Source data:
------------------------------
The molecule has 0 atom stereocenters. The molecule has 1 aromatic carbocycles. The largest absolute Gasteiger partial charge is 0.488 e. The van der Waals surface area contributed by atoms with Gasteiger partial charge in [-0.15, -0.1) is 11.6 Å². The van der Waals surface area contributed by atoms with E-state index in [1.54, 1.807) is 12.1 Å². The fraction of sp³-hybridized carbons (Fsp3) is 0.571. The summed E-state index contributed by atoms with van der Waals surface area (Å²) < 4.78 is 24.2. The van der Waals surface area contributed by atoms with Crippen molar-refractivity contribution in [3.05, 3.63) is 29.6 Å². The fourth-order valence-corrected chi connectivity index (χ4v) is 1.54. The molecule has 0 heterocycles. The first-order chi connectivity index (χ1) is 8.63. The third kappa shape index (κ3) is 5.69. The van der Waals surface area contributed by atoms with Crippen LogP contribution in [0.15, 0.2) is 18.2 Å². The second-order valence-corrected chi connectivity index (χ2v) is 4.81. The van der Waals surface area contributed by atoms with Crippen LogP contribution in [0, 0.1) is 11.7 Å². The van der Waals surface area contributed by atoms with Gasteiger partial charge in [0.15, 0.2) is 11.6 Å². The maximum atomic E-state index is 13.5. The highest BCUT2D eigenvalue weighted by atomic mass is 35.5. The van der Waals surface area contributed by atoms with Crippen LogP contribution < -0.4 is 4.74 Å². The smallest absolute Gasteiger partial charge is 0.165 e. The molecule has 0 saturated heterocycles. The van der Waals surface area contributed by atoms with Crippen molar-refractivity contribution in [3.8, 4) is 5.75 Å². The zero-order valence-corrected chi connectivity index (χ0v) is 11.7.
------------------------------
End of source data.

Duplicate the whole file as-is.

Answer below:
The molecule has 0 atom stereocenters. The molecule has 1 aromatic carbocycles. The largest absolute Gasteiger partial charge is 0.488 e. The van der Waals surface area contributed by atoms with Gasteiger partial charge in [-0.15, -0.1) is 11.6 Å². The van der Waals surface area contributed by atoms with E-state index in [1.54, 1.807) is 12.1 Å². The fraction of sp³-hybridized carbons (Fsp3) is 0.571. The summed E-state index contributed by atoms with van der Waals surface area (Å²) < 4.78 is 24.2. The van der Waals surface area contributed by atoms with Crippen molar-refractivity contribution in [3.05, 3.63) is 29.6 Å². The fourth-order valence-corrected chi connectivity index (χ4v) is 1.54. The molecule has 0 heterocycles. The first-order chi connectivity index (χ1) is 8.63. The third kappa shape index (κ3) is 5.69. The van der Waals surface area contributed by atoms with Crippen LogP contribution in [0.15, 0.2) is 18.2 Å². The second-order valence-corrected chi connectivity index (χ2v) is 4.81. The van der Waals surface area contributed by atoms with Crippen LogP contribution in [0, 0.1) is 11.7 Å². The van der Waals surface area contributed by atoms with Gasteiger partial charge in [0.15, 0.2) is 11.6 Å². The maximum atomic E-state index is 13.5. The highest BCUT2D eigenvalue weighted by atomic mass is 35.5. The van der Waals surface area contributed by atoms with Crippen LogP contribution < -0.4 is 4.74 Å². The smallest absolute Gasteiger partial charge is 0.165 e. The molecule has 0 saturated heterocycles. The van der Waals surface area contributed by atoms with Crippen molar-refractivity contribution in [3.8, 4) is 5.75 Å². The zero-order valence-corrected chi connectivity index (χ0v) is 11.7.